POCs: Education for Improved Outcomes
Why oxygen providers should establish POC education programs, and how they should implement them.
- By David Kopf
- Aug 01, 2016
The portable oxygen concentrator has
been revolutionary for both long-term oxygen therapy equipment providers
and their patients. For providers, POCs create a much more affordable and
manageable cost scenario than delivering oxygen cylinders. For patients, POCs
given them increased mobility and freedom, which not only confers a much
improved quality of life, but improved therapeutic outcomes.
That said, POCs are not portable cylinders. They are much more complex
devices that end users must fully understand so that they can maximize the
benefit they derive from their POCs. Bearing that in mind, providers should
implement POC education programs that can ensure a solid level of therapy
and device comprehension among their LTOT patients.
Benefits of Education
The benefits of a POC education program should be clear to any provider:
Once a provider ensures the patient is matched to the most appropriate device,
a thorough understanding of that unit will optimize outcomes.
“The clinical literature has demonstrated that patients that are appropriately
oxygenated with various activities, particularly ambulation and exercise have
the best clinical outcomes, which includes the best life expectancy,” says Joe
Lewarski, vice president of global respiratory and sleep for Drive-DeVilbiss
Healthcare. “Stable patients will be less likely to experience unplanned healthcare
interventions, including readmission.”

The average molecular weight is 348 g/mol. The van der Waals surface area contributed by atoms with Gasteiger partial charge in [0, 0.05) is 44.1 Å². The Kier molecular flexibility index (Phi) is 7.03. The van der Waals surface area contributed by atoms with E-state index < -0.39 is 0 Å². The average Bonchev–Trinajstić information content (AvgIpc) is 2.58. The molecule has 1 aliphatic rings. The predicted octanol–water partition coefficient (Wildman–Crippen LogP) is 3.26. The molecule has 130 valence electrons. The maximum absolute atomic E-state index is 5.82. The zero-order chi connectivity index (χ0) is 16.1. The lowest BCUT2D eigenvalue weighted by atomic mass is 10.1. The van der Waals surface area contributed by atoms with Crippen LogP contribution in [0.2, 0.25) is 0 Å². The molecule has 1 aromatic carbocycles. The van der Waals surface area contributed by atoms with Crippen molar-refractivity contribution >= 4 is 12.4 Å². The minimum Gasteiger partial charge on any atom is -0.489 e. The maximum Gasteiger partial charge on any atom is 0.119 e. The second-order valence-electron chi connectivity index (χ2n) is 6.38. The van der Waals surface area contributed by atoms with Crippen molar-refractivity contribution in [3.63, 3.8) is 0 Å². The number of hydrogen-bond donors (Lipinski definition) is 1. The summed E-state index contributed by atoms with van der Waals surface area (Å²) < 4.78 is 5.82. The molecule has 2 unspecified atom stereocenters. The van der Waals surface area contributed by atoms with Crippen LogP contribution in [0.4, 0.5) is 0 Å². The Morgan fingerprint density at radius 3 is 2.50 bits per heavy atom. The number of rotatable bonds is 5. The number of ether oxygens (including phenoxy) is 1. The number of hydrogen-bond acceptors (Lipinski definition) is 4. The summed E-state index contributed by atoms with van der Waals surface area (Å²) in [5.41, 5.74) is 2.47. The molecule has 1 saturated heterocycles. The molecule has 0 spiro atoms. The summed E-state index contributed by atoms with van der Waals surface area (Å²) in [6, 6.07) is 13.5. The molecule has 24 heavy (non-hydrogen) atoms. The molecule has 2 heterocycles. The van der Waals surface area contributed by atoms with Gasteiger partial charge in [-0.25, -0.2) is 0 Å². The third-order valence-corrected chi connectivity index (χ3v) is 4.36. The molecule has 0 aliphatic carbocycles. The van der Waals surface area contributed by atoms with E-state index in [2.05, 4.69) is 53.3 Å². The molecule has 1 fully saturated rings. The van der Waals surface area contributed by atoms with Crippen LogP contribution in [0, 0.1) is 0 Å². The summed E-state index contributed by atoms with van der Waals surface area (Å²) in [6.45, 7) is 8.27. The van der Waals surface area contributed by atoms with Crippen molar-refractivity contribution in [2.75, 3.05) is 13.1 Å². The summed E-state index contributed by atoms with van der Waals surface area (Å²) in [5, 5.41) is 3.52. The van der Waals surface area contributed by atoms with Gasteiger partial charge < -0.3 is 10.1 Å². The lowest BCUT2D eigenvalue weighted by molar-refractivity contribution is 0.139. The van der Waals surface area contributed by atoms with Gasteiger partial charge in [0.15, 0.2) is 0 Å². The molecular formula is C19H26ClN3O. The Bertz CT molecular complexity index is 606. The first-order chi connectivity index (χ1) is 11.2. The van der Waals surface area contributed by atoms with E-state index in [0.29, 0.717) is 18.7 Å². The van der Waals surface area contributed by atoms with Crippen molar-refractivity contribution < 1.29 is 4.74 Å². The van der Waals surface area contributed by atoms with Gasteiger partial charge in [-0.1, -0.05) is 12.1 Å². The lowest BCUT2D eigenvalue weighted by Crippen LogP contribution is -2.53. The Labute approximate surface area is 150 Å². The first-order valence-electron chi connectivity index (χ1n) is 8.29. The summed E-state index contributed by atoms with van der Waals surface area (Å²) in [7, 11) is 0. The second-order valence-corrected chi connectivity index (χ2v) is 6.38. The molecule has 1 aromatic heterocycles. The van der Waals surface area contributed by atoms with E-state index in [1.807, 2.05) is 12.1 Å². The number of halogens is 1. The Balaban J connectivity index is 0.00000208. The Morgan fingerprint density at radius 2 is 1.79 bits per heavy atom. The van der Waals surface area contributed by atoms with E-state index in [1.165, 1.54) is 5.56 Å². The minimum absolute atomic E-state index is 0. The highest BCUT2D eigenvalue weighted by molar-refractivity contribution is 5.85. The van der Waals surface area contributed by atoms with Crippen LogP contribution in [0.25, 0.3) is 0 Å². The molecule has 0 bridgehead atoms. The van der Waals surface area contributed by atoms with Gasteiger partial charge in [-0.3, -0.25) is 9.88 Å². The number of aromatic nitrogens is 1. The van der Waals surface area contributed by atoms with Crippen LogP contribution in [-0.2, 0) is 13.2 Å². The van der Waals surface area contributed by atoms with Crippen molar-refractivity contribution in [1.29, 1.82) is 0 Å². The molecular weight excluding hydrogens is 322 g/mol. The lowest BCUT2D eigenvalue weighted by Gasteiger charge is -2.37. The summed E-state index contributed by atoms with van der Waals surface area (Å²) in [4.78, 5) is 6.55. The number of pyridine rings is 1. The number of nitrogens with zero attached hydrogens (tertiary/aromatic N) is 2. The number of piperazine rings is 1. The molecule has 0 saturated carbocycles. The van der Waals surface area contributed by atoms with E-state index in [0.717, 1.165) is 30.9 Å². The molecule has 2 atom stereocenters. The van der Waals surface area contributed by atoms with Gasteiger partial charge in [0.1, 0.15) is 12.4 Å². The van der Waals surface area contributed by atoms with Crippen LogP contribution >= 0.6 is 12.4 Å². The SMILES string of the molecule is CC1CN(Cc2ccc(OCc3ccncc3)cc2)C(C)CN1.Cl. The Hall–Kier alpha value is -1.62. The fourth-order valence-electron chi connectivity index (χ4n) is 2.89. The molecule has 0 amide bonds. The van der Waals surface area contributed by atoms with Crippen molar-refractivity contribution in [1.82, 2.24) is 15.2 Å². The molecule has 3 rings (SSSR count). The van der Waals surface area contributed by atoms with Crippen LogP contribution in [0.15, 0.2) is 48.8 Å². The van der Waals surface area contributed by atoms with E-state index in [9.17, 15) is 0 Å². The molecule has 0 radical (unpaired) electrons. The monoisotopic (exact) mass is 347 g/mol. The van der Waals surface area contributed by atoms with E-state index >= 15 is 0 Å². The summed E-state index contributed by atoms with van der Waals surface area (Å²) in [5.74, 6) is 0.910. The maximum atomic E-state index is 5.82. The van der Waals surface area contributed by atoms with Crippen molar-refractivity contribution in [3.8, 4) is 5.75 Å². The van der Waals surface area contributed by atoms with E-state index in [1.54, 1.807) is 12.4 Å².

“Providing the patient with a strong foundation of POC knowledge and information
at the initial delivery pays big dividends,” says Dave Marquard II, owner
and CEO of Applied Home Healthcare Equipment. “A, patient education eliminates
anxiety about being on oxygen. B, patients learn that if handled properly,
oxygen in the home is very safe. C, patients well educated on their POC are
likely to recommend the DME that educated them to others. D, patients well
educated on their POC are likely to comment favorably to physicians and other
referral sources on service capabilities of the DME. E, a well-educated POC
patient is less likely to require numerous service calls from the DME.”
Also, an education program will reinforce the basic therapeutic value of
a POC, which can get lost on patients, particularly new ones, who might be
struggling to grasp large volumes of information about their condition.
“A lot of patients don’t really understand the benefits of a POC,” says
George Coppola, director of marketing for respiratory at CAIRE Inc., a Chart
Industries company. “Patients using a POC device need to understand what
the device provides them, and that’s ample oxygen whether at rest or more
important when exercising or during exertion.”
Another reason why providers should educate patients on their devices is
that POCs are not uniform. Providers must match their patients to the POC
that is right for them, and those POCs might use different oxygen delivery
methods. Moreover, the settings on one device are not the settings on another.
Coppola points out that while POCs have various numerical settings, the
amount of oxygen at those setting vary wildly from unit to unit.
“It’s really important to understand that, if a prescription of two liters per
minute is needed to maintain saturation levels above 94 percent, then the
device that the patient is using in that pulse mode should be set to keep that
patient saturated during exercise,” he says. “The device setting on one might be
a two, but on another might be a five. So a high-quality pulse oximeter needs
to be used in conjunction with the POC to ensure the right settings are made.”